Cathy Newman and Jordan Peterson: What Can That Video Show Us?

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Recently, I watched an interview featuring Jordan Peterson, a Canadian psychologist and professor, and an unapologetic anti-SJW speaker. In this interview, he laid out what he sees as problem in today’s society: the current generation of young men is not mature enough, and therefore men have trouble working in the real world. Caused by a perceived notion that the world is out to get them, their lack of a skin leads to them losing jobs, and most importantly, being bad partners. A simple, relatively easy to defend idea.

Unfortunately, the interviewer, one Cathy Newman, was less than careful with her words and put words into his mouth. In the interview, she speaks like she had asked a leading question and that his hypothetical answer was the answer that she wanted. Unfortunately, she asked no such questions, and came up looking severely embarrassed. This mirrors a trend that we have seen throughout the past few years. On both sides of the aisle, people look at cherry-picked statements, misattributed quotes, or even the originals, and extrapolate false ideas of their opponents views. This type of anti-thought is supported by all types of media. One cannot take in news without confirming some bias.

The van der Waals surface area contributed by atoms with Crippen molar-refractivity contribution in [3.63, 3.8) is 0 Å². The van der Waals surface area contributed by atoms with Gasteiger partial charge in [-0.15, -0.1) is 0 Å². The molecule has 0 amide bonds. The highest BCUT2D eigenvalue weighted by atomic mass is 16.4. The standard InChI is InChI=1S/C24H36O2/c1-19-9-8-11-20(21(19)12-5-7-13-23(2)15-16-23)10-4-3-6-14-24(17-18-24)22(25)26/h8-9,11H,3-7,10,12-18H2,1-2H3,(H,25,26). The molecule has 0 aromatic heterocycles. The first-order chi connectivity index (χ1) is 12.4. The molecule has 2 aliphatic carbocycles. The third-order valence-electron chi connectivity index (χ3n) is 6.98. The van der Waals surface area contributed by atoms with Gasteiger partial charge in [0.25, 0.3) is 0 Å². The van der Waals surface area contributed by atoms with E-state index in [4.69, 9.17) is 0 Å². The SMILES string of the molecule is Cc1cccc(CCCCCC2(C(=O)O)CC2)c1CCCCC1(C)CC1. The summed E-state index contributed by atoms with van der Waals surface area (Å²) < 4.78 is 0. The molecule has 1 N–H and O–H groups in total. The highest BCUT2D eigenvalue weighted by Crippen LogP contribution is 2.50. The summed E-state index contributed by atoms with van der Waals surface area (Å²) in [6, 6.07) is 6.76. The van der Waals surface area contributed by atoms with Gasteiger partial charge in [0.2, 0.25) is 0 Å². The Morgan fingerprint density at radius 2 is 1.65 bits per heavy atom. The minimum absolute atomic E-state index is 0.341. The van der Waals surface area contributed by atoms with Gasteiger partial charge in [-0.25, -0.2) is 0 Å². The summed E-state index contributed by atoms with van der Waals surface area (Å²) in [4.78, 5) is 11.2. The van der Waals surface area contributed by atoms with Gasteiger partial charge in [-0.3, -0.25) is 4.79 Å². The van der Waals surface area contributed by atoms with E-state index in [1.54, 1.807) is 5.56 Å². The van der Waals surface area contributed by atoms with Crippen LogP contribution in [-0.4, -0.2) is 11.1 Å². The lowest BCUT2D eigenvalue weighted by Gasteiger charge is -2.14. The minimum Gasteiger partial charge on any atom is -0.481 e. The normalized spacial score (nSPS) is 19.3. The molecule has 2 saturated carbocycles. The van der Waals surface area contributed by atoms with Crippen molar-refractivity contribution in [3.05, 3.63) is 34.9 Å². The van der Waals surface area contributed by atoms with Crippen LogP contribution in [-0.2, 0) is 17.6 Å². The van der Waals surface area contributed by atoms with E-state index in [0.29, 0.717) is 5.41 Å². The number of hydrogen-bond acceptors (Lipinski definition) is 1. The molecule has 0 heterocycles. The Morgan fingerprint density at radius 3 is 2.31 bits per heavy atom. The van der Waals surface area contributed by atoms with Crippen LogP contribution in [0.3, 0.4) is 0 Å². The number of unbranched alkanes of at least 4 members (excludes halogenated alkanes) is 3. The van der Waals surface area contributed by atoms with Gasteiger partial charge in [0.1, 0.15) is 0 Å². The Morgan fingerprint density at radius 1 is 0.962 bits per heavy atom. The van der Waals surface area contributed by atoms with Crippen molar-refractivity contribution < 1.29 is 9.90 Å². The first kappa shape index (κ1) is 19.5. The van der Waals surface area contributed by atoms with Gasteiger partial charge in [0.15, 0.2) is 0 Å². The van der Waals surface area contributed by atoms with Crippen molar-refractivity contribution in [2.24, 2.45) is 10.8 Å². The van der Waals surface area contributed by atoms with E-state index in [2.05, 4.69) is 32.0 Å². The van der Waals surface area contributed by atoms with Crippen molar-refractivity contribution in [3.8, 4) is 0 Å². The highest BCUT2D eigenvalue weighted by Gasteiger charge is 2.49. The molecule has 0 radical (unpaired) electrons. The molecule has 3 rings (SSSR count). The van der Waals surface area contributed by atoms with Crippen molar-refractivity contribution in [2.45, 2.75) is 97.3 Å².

This is overall a problem for the whole country, as we cannot stand together as a state without addressing how we see the other side. A liberal might look at a conservative and immediately extrapolate what they think the beliefs of that conservative would be, and vice versa. We cannot allow these misconceptions of belief stand between us. In a time when our country is more divided than ever before, we must focus on what unifies us. The style of reporting shown in this video, while enjoyable to watch, will only divide us further. We cannot let this type of reporting become more powerful than it already is.

Featured Image: http://www.bbc.com/news/world-us-canada-37875695

About the author

Conrad Krapf is a Sixth Former who wrote for the Parkman Post in his freshman year. He is interested in politics, history, and current events. You are as likely to find him reading the news as you are to find him watching a Youtube video on practically anything from hilariously awful conspiracy videos to music theory analysis.

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